Cape Performing Arts Board
TO BE EDITED
It was restructured and renamed Artscape in the 1999.
(For the history after 1999, see Artscape).
- 1 CAPE PERFORMING ARTS BOARD (CAPAB)
- 2 TO BE ADDED
- 3 Artscape
- 4 Sources
- 5 Return to
CAPE PERFORMING ARTS BOARD (CAPAB)
In 1961 the National Theatre Organisation was disbanded and replaced by four provincial performing arts councils. In Cape Town the Cape Performing Arts Board (CAPAB) was instituted in 1962 with the aim to promote the performing arts in the Cape Province and South Arica. The arts councils received sufficient government subsidies to fund various art forms as well as the operational requirements of the theatre facilities. Staff could be taken into permanent employment.
Since 1994 government policy changed dramatically. All performing arts boards were transformed to managers of playhouses and the various arts companies had to become independent. The CAPAB Drama Department staged its last production in May 1997 with a final performance of David Mowat’s The Guise, a play which has as its theme the survival of the theatre.
Theatres and other facilities
Nico Malan Theatre Centre
The Nico Malan Theatre Centre was opened on 19 May 1971 , to be programmed and managed by Cape Performing Arts Board as a production house with four arts companies – orchestra, opera, ballet and drama. These companies had full-time artistes, technical and administrative staff.
In line with the new South African the political dispensation and the concurrent changes, the complex was renamed the Artscape Theatre Centre in March 2001.
Port Elizabeth Opera House
Maynardville Open-air Theatre
"One of the prime aims of Theatre Laboratory, presented by CAPAB Drama, is to experiment with different forms of production and staging. It emphasises the actor/spectator relationship. Shedding many of the trappings of conventional theatre, and brings the actor back to basics in order to evaluate his work. The group, founded early in 1971, will present productions in low key ; in direct contrast to, but in association with the high key productions at the Nico Malan Theatre. Acceptance of this theatre (stripped of all that is not essential to it) will, we think, reveal to the actor and the spectator the backbone of the medium and the riches which lie at the nature of the art of acting. We are in too early a state of development of theatre in this country to say how this might develop or in what direction. The first project from Theatre Laboratory was Orestes by Athol Fugard. This experiment (featuring Yvonne Bryceland, Wilson Dunster and Val Donald) evoked varied and vivid comment from critics and audiences alike. The second project was Strindberg Without Tears." (Programme notes,Strindberg Without Tears)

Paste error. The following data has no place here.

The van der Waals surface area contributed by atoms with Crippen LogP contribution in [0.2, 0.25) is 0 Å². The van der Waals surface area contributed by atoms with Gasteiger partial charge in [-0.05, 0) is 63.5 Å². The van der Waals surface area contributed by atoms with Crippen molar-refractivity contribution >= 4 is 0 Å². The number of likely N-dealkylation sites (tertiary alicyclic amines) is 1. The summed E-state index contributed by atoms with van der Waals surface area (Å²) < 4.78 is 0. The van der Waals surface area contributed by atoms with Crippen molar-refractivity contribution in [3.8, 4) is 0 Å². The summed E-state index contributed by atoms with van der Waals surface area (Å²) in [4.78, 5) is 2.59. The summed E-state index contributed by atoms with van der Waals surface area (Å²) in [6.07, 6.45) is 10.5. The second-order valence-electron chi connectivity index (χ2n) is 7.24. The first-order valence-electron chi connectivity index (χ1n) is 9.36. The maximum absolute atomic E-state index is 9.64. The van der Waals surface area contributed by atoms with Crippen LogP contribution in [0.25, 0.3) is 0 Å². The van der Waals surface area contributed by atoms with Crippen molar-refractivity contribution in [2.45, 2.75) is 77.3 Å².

TO BE ADDED
CAPE PERFORMING ARTS BOARD (CAPAB) (Afrikaans: Kaaplandse Raad vir die Uitvoerende Kunste - KRUIK). Founded in 1963, after the dissolving of the National Theatre Organization, with Danie van Eeden*?? as its first director. (He was followed consecutively by Gé Korsten, George Loopuyt and Michael Maas.) Registered as a society not for gain, it was headed by a policy-making council chaired by the provincial administrator and representative of all interested parties, including the province, the city municipality of Cape Town, the department of national education, the business sector as well as representatives of the various performing art forms. Their function was to provide provide artists and artisans with a secure career option, to develop and promote drama, ballet, music and opera by offering audiences in the province with regular professional productions. Its first productions were Becket (Anouilh) and Hedda Gabler (Ibsen, in Afrikaans) in the Hofmeyr Theatre in November 1963. Their first opera (The Bartered Bride by Smetana) was done on 8 February 1965 in the Alhambra Theatre. Their first indigenous in play Afrikaans was *** in 196*, while the first indigenous English play was The Year of the Locust by James Ambrose Brown (1966).